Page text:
Wed Apr 18, 2018 6:34 pm
HEAVY GOING (BOGGY IN PLACES)
Edition number nine is a hybrid of thoroughbred and thorough sporting history! After a few weeks rest/rehabilitation, the blinkers are back on though I’m not entirely sure they’re worked because this article is a little off track....It’s football related and yet it’s not! Four days in Ayrshire and a visit to Hampden Park amongst other venues, opened my sporting horizons. From the antiquated Somerset Park, the home of Ayr United to quick glimpses of St Mirren & Rangers then on to Hampden Park as workers prepared for the Scottish FA Cup semifinals weekend. Ironically, both The Honest Men & The Buddies look set to win their respective divisions while Rangers go yet another season without a major trophy. Last time I was in Glasgow, Rangers were top dogs as Celtic fans protested outside Parkhead, berating the owners because the club sat in mid table mediocrity. After a brief spell at Hampden, while Celtic Park went under a face lift, the Bhoys slowly regained the initiative and judged on Sunday’s one sided derby, their supremacy doesn’t look like ending anytime soon! Back to the coast, past the opulent looking mansions and hotels, one will find the British Open golf course in Royal Troon, the tournament last held there in 2016 and won by Swede Henrik Stensson. And for good measure, we ended the day at Ayr racecourse, the home of the Scottish Grand National. The race used to be staged in the nearby town of Irvine - the name of the course unambiguous in terms of its location - Bogside! The racecourse had a chequered history where it was common for jockeys to lose their lives in an era where health & safety for the riders and the horses was nowhere near to the high standards of today. Bogside was unique... while the Glaswegian punters cheered and jeered, next door, the Nobel company produced ammunition for the armed forces. On one occasion, a horse got marooned for two days on an island that belonged to the munitions company. Having bolted, swam across two different rivers and spent the weekend in splendid isolation, the horse was picked up on the following Monday, safe and sound having passed the necessary security measures! Bogside closed in 1965 without much fanfare. Back to the future, Vicente goes for a three timer this Saturday - if he wins he will become the Scottish version of Red Rum. Parochial backers will no doubt give the rum a miss, preferring Scotland’s finest... no, not the whiskey but a pint of Bellhaven. And that leads me to a surprising sporting quiz question........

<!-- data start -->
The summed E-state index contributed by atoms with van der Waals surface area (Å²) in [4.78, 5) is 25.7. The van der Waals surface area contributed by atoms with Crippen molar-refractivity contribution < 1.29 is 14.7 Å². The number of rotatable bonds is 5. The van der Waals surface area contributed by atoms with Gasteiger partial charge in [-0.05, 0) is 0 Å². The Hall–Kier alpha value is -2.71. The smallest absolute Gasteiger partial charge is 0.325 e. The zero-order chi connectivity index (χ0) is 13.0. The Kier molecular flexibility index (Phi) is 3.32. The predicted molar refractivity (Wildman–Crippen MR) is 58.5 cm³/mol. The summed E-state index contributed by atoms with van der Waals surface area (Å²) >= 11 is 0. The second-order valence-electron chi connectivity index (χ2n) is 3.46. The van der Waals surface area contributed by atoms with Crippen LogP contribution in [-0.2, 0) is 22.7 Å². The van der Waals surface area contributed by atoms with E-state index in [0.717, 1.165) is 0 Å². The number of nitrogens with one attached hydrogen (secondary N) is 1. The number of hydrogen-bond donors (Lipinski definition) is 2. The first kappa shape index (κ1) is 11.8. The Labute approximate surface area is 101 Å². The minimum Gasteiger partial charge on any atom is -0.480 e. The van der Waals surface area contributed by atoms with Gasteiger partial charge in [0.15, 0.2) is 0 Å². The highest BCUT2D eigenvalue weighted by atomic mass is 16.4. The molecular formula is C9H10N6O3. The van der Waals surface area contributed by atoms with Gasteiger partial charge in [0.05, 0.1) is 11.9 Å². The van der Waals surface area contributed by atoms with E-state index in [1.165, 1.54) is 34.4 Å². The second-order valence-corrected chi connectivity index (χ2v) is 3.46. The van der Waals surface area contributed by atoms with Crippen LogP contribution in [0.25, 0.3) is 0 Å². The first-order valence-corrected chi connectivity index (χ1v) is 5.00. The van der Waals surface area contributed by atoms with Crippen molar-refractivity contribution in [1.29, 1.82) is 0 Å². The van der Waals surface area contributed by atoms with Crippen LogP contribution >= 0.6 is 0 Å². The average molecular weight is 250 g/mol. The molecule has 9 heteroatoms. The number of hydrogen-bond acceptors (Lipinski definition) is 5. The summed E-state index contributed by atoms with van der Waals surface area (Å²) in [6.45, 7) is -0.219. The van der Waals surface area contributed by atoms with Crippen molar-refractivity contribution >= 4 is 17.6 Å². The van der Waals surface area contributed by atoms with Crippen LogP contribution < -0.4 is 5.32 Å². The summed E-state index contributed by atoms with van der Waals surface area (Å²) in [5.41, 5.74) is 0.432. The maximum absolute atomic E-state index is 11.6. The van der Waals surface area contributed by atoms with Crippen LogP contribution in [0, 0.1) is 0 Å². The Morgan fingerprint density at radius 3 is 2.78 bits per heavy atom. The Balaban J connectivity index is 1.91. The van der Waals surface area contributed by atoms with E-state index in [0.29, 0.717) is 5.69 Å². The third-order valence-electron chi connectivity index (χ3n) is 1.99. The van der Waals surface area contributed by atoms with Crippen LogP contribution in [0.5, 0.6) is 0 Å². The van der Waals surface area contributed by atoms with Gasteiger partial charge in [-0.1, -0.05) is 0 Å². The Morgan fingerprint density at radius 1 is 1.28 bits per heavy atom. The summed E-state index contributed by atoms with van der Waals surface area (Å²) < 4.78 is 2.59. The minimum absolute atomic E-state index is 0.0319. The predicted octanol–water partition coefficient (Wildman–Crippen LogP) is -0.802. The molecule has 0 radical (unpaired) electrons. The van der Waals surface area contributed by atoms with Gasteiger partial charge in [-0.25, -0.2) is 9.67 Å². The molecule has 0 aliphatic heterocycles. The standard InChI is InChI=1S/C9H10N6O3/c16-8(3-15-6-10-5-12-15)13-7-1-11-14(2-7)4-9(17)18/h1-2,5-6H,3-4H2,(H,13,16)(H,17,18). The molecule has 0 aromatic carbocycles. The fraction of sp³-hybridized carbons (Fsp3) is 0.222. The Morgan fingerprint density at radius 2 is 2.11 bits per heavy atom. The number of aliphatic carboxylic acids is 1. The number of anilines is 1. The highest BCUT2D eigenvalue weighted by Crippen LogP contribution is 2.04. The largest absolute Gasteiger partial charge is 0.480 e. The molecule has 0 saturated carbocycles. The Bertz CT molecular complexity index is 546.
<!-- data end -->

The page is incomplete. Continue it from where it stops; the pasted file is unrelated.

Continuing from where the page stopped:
What does Billingham have in common with Northallerton, Thornaby and Durham apart from teams currently playing in division two?
Answer: They all had their own racecourse!
Now Billingham had me baffled! Where on earth did the Town have a racecourse? Thornaby was easy: Stockton - closed in 1981 - now the site of Teesside Park and home to the odd winner for a taciturn Lester Piggott (if you could understand him),but Billingham? Well it’s true - the site of the course was situated somewhere in the vicinity of Portrack and old Billingham. A century after the course closure (when Peter Martin & Steve Palmieri were wee boys), ICI works built over the land: ICI would also go on to own Bogside. The location of Northallerton’s course is a bit of a giveaway. If like me, you get the train to Northallerton and walk to Ainderby Road, the first street you come across is Racecourse Road. The lay tourist, expecting to see a course akin to Thirsk or Ripon will be wasting their time - Northallerton closed in 1880!!! Durham’s racecourse was situated alongside the river Wear and is now part of Durham Cities cricket ground & rowing club; The course closed in 1883. Other town’s that host non league clubs and extinct courses include Spennymoor, Bishop Auckland, Seaham, Sunderland and Darlington - even Hartlepool had one! People may say that most Northern League pitches are more suited to racehorses than humans these days. Then again, the majority of us have never had the pleasure of visiting Bogside. If one got stuck there like our intrepid galloper, at least one could have watched explosive entertainment... fights in the grandstand or mine production! Though neither sound particularly safe options! Northern League pitches it is then! Crook Town on Thursday night anybody?? Expect heavy going and the odd flash in the pan!! A win wouldn’t go amiss either! And back to Saturdays big race: if you fancy Vicente to win and reach the record books then 10/1 seems a fair price. Spaniard bandana wearing Fernando Vicente used to be a willy clay courter though he never won Roland Garros.... his namesake is unlikely to require headgear though as he ploughs through 4 1/2 miles on decent ground.
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